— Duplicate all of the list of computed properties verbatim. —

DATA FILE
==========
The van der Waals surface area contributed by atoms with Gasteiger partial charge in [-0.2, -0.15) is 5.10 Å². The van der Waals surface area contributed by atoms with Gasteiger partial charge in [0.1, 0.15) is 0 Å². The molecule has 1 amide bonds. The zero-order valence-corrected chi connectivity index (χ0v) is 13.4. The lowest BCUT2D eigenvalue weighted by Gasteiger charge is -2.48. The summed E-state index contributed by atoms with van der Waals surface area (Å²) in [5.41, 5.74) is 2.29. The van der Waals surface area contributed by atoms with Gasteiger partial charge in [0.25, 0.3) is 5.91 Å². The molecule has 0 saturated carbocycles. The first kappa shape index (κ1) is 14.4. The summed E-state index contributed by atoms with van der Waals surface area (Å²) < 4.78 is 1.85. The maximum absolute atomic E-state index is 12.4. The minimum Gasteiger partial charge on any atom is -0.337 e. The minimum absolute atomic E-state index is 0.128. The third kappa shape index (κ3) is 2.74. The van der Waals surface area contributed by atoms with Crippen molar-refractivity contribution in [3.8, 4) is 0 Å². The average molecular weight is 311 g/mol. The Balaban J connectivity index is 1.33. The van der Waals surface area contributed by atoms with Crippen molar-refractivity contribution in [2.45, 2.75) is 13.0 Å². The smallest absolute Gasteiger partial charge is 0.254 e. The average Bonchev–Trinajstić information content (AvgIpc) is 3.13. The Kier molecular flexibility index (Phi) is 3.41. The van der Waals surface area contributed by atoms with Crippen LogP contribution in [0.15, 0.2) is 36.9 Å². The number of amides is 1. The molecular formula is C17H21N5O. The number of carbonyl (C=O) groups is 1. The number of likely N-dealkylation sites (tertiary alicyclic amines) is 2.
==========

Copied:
The van der Waals surface area contributed by atoms with Gasteiger partial charge in [-0.2, -0.15) is 5.10 Å². The van der Waals surface area contributed by atoms with Gasteiger partial charge in [0.1, 0.15) is 0 Å². The molecule has 1 amide bonds. The zero-order valence-corrected chi connectivity index (χ0v) is 13.4. The lowest BCUT2D eigenvalue weighted by Gasteiger charge is -2.48. The summed E-state index contributed by atoms with van der Waals surface area (Å²) in [5.41, 5.74) is 2.29. The van der Waals surface area contributed by atoms with Gasteiger partial charge in [0.25, 0.3) is 5.91 Å². The molecule has 0 saturated carbocycles. The first kappa shape index (κ1) is 14.4. The summed E-state index contributed by atoms with van der Waals surface area (Å²) < 4.78 is 1.85. The maximum absolute atomic E-state index is 12.4. The minimum Gasteiger partial charge on any atom is -0.337 e. The minimum absolute atomic E-state index is 0.128. The third kappa shape index (κ3) is 2.74. The van der Waals surface area contributed by atoms with Crippen molar-refractivity contribution in [3.8, 4) is 0 Å². The average molecular weight is 311 g/mol. The Balaban J connectivity index is 1.33. The van der Waals surface area contributed by atoms with Crippen molar-refractivity contribution in [2.45, 2.75) is 13.0 Å². The smallest absolute Gasteiger partial charge is 0.254 e. The average Bonchev–Trinajstić information content (AvgIpc) is 3.13. The Kier molecular flexibility index (Phi) is 3.41. The van der Waals surface area contributed by atoms with Crippen LogP contribution in [0.15, 0.2) is 36.9 Å². The number of amides is 1. The molecular formula is C17H21N5O. The number of carbonyl (C=O) groups is 1. The number of likely N-dealkylation sites (tertiary alicyclic amines) is 2.